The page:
Position Yourself as a Resource for Local Media Outlets
It’s Twitter Tip Tuesday — every Tuesday we’ll focus on one Twitter Tip and show you how to integrate it into your social media strategy. This week we show you how to position yourself as a resource for local media outlets so that they’ll contact you when they’re looking to interview someone for a story.
In an effort to be relevant and timely, many media outlets are turning to social media sites like Twitter to keep an eye on trending topics, hashtags, and conversations in progress. The trouble is, it can be hard to get on the Twitter radar of an organization like CNN.
How to Find Local Media Outlets on Twitter
No matter where you are in the world, or how remote your community is, chances are there’s a local media outlet covering your beat on Twitter. Here’s a few ways to find Twitter accounts for local media outlets, based on a random example from Hastings, Nebraska.
Twitter Search: Use the search field on Twitter’s home page to search for the name of your local community (Hastings), along with its hashtag equivalent (#Hastings). This tactic works best if your community name is relatively unique.
To focus your search on your specific community, go to Twitter’s Advanced Search Page and type your community’s name (and state) in the “Near this place” field. Save this search query and follow it on a regular basis. Local media tweeters will likely be using your community’s name (or hashtag) in their tweets.
For example, a search for “reporter+hashtings Nebraska” results in the name and Twitter account of Todd Neely, a local news reporter. Use a few different keywords (like “radio” or “newspaper”) to broaden your search.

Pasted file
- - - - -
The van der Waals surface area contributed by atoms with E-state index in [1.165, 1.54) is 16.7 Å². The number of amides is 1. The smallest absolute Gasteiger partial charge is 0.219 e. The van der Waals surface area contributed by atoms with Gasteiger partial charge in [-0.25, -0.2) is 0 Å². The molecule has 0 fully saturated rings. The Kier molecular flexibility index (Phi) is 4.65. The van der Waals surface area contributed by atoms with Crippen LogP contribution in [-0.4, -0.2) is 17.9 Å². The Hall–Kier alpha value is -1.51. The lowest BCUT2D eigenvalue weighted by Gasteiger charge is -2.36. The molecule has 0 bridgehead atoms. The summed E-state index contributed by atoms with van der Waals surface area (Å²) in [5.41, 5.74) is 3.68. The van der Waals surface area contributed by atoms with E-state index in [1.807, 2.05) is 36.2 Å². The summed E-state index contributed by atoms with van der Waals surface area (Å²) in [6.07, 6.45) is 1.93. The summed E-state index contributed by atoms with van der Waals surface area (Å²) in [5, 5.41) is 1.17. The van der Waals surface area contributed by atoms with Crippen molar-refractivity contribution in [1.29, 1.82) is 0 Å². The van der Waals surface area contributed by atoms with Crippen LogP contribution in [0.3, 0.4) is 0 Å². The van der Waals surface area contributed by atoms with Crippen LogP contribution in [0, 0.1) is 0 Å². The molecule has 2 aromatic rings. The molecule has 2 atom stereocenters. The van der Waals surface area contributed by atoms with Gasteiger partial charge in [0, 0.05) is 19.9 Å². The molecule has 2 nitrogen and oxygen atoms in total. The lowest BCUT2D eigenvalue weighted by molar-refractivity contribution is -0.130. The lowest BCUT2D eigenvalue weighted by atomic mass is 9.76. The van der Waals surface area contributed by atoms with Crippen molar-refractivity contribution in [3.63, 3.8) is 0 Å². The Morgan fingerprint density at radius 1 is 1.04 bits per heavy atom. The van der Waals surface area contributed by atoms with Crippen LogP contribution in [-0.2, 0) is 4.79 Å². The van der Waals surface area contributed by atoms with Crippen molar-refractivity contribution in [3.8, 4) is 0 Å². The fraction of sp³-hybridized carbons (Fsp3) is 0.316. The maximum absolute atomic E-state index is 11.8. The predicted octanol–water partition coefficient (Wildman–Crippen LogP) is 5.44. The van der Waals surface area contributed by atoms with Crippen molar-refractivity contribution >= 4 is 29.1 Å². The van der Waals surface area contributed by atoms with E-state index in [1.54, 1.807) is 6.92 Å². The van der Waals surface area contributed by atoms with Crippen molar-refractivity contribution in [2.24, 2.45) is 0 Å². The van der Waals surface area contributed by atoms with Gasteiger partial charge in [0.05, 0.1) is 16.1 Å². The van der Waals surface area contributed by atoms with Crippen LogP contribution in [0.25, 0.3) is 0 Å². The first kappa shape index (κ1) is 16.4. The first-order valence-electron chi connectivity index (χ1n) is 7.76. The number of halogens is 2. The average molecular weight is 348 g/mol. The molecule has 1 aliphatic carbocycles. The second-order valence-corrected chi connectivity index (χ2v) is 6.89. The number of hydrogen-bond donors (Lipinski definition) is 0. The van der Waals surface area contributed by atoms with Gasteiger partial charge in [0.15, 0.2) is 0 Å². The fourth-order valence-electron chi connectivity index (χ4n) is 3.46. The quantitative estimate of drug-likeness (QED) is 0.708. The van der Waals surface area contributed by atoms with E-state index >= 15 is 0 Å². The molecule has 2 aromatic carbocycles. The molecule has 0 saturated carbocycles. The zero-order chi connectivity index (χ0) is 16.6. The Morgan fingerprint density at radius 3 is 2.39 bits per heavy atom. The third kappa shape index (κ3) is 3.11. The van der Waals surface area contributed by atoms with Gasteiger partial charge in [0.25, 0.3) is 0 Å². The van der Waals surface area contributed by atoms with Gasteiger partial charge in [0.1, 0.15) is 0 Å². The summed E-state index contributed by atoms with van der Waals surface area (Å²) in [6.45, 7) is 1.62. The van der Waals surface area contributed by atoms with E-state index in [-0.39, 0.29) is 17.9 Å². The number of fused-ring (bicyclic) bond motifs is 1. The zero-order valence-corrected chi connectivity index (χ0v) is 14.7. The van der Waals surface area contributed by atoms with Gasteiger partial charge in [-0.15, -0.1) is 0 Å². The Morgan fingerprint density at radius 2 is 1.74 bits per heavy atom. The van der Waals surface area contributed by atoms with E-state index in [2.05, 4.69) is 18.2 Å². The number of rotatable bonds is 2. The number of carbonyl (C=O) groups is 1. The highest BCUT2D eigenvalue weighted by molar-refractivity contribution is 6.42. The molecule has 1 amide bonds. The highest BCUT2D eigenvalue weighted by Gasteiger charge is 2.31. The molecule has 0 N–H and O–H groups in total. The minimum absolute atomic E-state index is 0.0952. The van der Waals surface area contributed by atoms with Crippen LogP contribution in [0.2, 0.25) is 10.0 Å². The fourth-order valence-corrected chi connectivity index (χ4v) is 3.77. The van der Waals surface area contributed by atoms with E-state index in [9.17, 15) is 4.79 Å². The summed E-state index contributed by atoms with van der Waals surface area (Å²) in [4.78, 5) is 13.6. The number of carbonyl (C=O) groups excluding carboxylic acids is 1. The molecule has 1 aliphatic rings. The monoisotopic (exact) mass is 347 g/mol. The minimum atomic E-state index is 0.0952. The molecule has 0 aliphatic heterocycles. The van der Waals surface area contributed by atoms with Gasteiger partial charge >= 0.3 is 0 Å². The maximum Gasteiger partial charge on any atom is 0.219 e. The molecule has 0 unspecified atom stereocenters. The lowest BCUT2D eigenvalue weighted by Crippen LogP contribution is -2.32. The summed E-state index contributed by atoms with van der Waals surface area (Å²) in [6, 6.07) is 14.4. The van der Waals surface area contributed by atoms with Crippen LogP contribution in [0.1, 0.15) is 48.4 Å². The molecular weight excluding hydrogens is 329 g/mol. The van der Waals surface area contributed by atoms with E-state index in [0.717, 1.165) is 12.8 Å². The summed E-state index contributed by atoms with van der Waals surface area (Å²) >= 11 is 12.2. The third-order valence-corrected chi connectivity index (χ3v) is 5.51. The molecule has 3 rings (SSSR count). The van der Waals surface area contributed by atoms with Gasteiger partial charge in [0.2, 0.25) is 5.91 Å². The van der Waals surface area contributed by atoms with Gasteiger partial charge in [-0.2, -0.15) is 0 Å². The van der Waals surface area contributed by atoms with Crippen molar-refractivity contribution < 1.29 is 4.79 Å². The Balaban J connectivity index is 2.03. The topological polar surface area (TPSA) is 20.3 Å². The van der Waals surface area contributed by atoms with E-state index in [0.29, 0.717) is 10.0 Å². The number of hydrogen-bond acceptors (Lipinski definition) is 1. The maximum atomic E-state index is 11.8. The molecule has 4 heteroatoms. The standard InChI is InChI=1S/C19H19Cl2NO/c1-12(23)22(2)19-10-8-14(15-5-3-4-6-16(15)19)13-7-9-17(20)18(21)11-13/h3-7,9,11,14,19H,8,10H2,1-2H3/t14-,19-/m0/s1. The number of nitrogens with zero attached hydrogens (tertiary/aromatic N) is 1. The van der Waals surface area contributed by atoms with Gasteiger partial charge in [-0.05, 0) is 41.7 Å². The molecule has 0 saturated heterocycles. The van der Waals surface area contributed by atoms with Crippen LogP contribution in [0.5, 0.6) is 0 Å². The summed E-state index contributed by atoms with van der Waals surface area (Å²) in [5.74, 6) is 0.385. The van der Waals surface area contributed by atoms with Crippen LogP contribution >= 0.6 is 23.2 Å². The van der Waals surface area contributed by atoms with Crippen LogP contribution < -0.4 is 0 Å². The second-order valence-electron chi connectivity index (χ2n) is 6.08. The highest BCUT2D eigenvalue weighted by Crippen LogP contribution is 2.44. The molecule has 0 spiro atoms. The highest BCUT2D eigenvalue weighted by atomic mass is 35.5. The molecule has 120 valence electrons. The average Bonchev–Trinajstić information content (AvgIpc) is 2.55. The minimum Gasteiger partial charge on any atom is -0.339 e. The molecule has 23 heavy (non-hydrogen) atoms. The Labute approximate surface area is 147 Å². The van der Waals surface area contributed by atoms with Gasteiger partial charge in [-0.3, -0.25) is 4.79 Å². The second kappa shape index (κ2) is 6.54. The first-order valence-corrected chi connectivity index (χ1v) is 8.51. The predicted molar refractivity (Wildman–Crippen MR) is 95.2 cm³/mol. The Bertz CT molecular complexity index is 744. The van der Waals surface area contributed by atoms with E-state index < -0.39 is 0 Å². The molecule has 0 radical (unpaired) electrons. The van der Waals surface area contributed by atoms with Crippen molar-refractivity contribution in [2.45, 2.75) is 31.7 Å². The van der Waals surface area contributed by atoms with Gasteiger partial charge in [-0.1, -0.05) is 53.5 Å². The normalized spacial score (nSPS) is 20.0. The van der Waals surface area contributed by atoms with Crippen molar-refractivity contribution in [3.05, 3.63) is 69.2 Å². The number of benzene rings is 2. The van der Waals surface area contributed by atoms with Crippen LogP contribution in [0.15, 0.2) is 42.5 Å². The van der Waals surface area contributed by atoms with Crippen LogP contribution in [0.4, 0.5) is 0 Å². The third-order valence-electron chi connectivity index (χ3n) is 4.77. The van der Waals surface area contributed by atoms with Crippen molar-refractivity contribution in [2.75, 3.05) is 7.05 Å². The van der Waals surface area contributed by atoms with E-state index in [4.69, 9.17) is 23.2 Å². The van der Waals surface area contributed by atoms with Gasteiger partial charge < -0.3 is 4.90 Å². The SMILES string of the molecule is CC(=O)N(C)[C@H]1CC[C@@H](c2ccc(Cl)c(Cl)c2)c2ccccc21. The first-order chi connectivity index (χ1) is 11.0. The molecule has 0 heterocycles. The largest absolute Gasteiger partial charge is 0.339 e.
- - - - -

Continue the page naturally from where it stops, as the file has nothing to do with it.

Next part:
Search Google: Its recent move into the social sphere notwithstanding, Google is still the king of search. Google is particularly effective among other search alternatives when it comes to finding relevant information involving esoteric search terms like remote place names.
For example, this Google search for “local news in hastings nebraska+twitter” (without quotes) results in a number of Twitter accounts visible right on the results page. Within just a couple of clicks from any of the results, you can usually come up with viable Twitter accounts to connect with — like this one from @KHHASTV in Hastings, Nebraska.
Build Your Network Before You Need It
Finding local media accounts on Twitter is one thing. But remember, in order to be top of mind with the reporters in your local area, you need to establish and cultivate these relationships long before they’re actually needed.
Once you’ve identified a few relevant media accounts that cover your community, put them in a local media Twitter list and engage with them regularly. Let them know what you do and that you’re willing to provide information or interviews on your areas of expertise should the need ever arise.
Like everyone else these days, news people are busy. They’ll likely appreciate this proactive approach on your behalf!
Are you connected with your local media personalities on Twitter? Have you ever been approached to be the subject of a story? Let us know in the comments.
[Image credit: HGruber]